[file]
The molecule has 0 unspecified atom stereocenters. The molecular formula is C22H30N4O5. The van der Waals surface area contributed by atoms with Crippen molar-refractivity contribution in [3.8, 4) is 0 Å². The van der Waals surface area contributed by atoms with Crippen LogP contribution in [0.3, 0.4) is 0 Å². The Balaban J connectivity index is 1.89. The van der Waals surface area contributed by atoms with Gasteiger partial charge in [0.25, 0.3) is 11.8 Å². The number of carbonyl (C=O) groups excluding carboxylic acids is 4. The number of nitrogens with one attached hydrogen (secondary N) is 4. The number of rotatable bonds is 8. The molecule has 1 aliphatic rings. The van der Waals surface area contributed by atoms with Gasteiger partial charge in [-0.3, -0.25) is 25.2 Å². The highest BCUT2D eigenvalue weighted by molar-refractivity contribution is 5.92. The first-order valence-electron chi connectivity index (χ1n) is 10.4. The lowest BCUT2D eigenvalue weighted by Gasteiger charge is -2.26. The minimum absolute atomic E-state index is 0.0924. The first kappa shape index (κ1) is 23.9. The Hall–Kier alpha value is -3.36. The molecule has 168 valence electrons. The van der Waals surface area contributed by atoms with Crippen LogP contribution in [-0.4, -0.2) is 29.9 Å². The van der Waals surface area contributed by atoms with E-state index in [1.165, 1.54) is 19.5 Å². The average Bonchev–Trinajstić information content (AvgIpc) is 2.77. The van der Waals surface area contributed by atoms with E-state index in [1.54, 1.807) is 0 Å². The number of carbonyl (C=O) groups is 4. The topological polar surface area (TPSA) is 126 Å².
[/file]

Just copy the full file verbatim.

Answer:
The molecule has 0 unspecified atom stereocenters. The molecular formula is C22H30N4O5. The van der Waals surface area contributed by atoms with Crippen molar-refractivity contribution in [3.8, 4) is 0 Å². The van der Waals surface area contributed by atoms with Crippen LogP contribution in [0.3, 0.4) is 0 Å². The Balaban J connectivity index is 1.89. The van der Waals surface area contributed by atoms with Gasteiger partial charge in [0.25, 0.3) is 11.8 Å². The number of carbonyl (C=O) groups excluding carboxylic acids is 4. The number of nitrogens with one attached hydrogen (secondary N) is 4. The number of rotatable bonds is 8. The molecule has 1 aliphatic rings. The van der Waals surface area contributed by atoms with Gasteiger partial charge in [-0.3, -0.25) is 25.2 Å². The highest BCUT2D eigenvalue weighted by molar-refractivity contribution is 5.92. The first-order valence-electron chi connectivity index (χ1n) is 10.4. The lowest BCUT2D eigenvalue weighted by Gasteiger charge is -2.26. The minimum absolute atomic E-state index is 0.0924. The first kappa shape index (κ1) is 23.9. The Hall–Kier alpha value is -3.36. The molecule has 168 valence electrons. The van der Waals surface area contributed by atoms with Crippen LogP contribution in [-0.4, -0.2) is 29.9 Å². The van der Waals surface area contributed by atoms with E-state index in [1.165, 1.54) is 19.5 Å². The average Bonchev–Trinajstić information content (AvgIpc) is 2.77. The van der Waals surface area contributed by atoms with E-state index in [1.54, 1.807) is 0 Å². The number of carbonyl (C=O) groups is 4. The topological polar surface area (TPSA) is 126 Å².